When you look at the U.S. men’s national team roster heading into Thursday’s Concacaf World Cup qualifying opener against El Salvador you see a list filled with young players who have already played in some of the biggest matches the game has to offer, but you also see a group of players about to embark an altogether different kind of experience.
Weston McKennie, Gio Reyna, Sergiño Dest and Brenden Aaronson have played in and won cup finals in Europe, while Josh Sargent and Antonee Robinson have played in pressure-packed relegation battles. Tyler Adams has scored the winning goal in a UEFA Champions League knockout round and Matt Turner has stood in goal in a sold-out stadium in a Gold Cup final to beat Mexico.
Whether it is those big-game challenges already faced, or the experience garnered at some of the most storied clubs in the sport, the new USMNT generation has head coach Gregg Berhalter feeling good about its chances of success, even though he knows the challenge that awaits is unlike any the group has faced before.
“One thing that gives me confidence is you have guys on the team that are playing for really high level clubs, and their expectation is to win every single game they’re in,” Berhalter said on Wednesday. “Barcelona can’t lose a game. Juventus can’t lose a game .Man City, Chelsea, Dortmund, These teams can’t lose games. They’re high profile clubs, and they want to win. And no matter what competition they’re in, they want to compete for championships in those competitions. So I think that does help.
“Having said that, this is a different animal,” Berhalter said. “CONCACAF qualifying is not UEFA Champions League. It’s not competing for the Premier League title. This is a different type of a game. There’s a different sense of urgency in these games.
“And a lot of times we have a target on our backs is as the United States,” Berhalter said. “And it’s having to deal with that, that is important. Embracing the the physicality, the competitiveness of these games is extremely important to be successful. And that’s the main message to the guys. I think we have the quality. And now it’s about do we have the right mentality?”
Berhalter knows about the challenges of World Cup qualifying from his own experiences as a player. He was a part of multiple cycles, including the 2002 World Cup qualifying cycle, which saw the USMNT get off to a fast star with three wins. That is the kind of start the current U.S. team is hoping to emulate.
“We’re looking for a nine-point week, bottom line,” USMNT midfielder Tyler Adams said. “If you don’t set the standard high, then obviously there’s going to be a lot of room for improvement. So we want to set the standard and the bar high, we’re always looking to reach that goal.”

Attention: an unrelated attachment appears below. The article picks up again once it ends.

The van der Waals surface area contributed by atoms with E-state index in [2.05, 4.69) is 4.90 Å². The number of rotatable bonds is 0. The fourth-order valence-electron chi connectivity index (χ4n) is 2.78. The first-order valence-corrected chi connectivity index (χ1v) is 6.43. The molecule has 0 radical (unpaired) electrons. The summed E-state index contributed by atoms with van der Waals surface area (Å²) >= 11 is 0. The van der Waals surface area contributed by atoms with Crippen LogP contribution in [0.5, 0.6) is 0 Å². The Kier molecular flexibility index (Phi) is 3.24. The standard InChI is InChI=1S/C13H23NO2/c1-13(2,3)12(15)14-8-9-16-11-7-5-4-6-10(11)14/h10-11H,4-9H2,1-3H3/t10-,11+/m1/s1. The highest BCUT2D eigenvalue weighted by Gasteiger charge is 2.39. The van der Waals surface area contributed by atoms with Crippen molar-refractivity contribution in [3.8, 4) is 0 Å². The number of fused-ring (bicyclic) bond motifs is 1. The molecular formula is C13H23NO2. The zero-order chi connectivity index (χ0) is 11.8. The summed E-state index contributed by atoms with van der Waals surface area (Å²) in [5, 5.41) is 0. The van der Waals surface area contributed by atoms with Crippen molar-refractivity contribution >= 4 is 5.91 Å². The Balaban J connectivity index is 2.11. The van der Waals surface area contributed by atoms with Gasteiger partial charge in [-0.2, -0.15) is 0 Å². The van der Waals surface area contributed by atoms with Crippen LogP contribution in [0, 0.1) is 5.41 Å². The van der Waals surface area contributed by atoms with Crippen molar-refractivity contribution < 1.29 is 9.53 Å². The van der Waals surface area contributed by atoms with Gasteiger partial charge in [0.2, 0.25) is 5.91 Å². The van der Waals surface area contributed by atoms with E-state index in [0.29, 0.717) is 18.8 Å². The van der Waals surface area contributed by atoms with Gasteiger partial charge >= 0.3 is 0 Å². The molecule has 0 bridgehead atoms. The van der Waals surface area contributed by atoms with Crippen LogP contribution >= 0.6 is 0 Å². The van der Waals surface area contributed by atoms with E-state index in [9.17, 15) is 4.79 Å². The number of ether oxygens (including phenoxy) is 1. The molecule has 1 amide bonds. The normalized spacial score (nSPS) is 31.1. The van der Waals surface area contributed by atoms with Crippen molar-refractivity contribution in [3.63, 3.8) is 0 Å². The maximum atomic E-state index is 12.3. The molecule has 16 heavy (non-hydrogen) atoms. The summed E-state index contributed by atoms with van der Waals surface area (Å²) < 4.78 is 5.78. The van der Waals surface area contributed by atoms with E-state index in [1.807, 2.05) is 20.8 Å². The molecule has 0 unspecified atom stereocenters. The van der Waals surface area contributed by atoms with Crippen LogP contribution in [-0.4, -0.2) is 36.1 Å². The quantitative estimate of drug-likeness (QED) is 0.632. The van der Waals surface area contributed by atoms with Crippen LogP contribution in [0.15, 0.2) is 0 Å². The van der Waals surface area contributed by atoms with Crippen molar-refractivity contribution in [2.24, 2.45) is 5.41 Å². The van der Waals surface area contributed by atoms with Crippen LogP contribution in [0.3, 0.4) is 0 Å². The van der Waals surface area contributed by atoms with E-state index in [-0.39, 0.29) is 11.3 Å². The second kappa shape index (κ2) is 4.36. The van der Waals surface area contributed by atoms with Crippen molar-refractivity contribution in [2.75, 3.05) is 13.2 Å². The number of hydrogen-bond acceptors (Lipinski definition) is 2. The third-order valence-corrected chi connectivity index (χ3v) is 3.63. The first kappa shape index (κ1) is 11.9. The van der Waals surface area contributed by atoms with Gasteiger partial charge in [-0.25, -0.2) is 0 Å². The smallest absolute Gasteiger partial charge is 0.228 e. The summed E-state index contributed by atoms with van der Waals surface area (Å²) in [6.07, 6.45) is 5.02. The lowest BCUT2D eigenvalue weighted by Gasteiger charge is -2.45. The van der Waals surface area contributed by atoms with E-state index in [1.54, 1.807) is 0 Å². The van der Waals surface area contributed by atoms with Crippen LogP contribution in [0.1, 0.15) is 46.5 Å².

As ambitious as a three-win September run might seem, rest assured Adams and his teammates aren’t taking for granted being able to walk through the competition, particularly with two trips to Central America, where American teams have not always played well.
“When you go into these games being naive, thinking that they’re going to be an easy game, or that there’s going to be opportunities to score a lot of goals, I think this is where you, you’re able to make a lot of mental mistakes,” Adams said. “And for us going into this game, we need to be prepared for a challenge, for a battle. It might not be pretty football, we’re gonna have to win our duels, these guys are going to be hungry to come out that when they represent the US, it’s like playing Manchester City or playing one of the best teams in the world, because that’s just how it’s always been in CONCACAF.
“The pitches might not be great, there’s a lot of things that we can make excuses about, but when we go down there, we just have to be ready to battle,” Adams said. “And at the end of the day, the intensity and the mentality has to be there or else it’s going to be a grind the whole game.”
The Americans will not only be facing a hungry El Salvador team that showed signs of real progress during its quarterfinal run at the recent Concacaf Gold Cup, but they will also be trying to battle the ghosts of the team’s failed World Cup qualifying cycle for the 2018 World Cup.
The scars of that disappointment have not yet fully healed among some of the USMNT fanbase, but as far as the current team itself, it is a new group, with few players who were involved in the last qualifying cycle. This new generation may be young, but it has already garnered valuable experience at the highest levels of club soccer, and this new generation is more focused on make its own mark rather than atoning for the failure of the previous generation.
“We’re not really trying to focus on what happened in the past,” Weston McKennie said. “Obviously, it’s gonna be in the back of our head somewhere, but that’s not our main fuel. It’s not our main focus, trying to redeem what happened years ago, Right now, we’re just trying to create a legacy of our own, create a new a new cycle, a new way of approaching things.”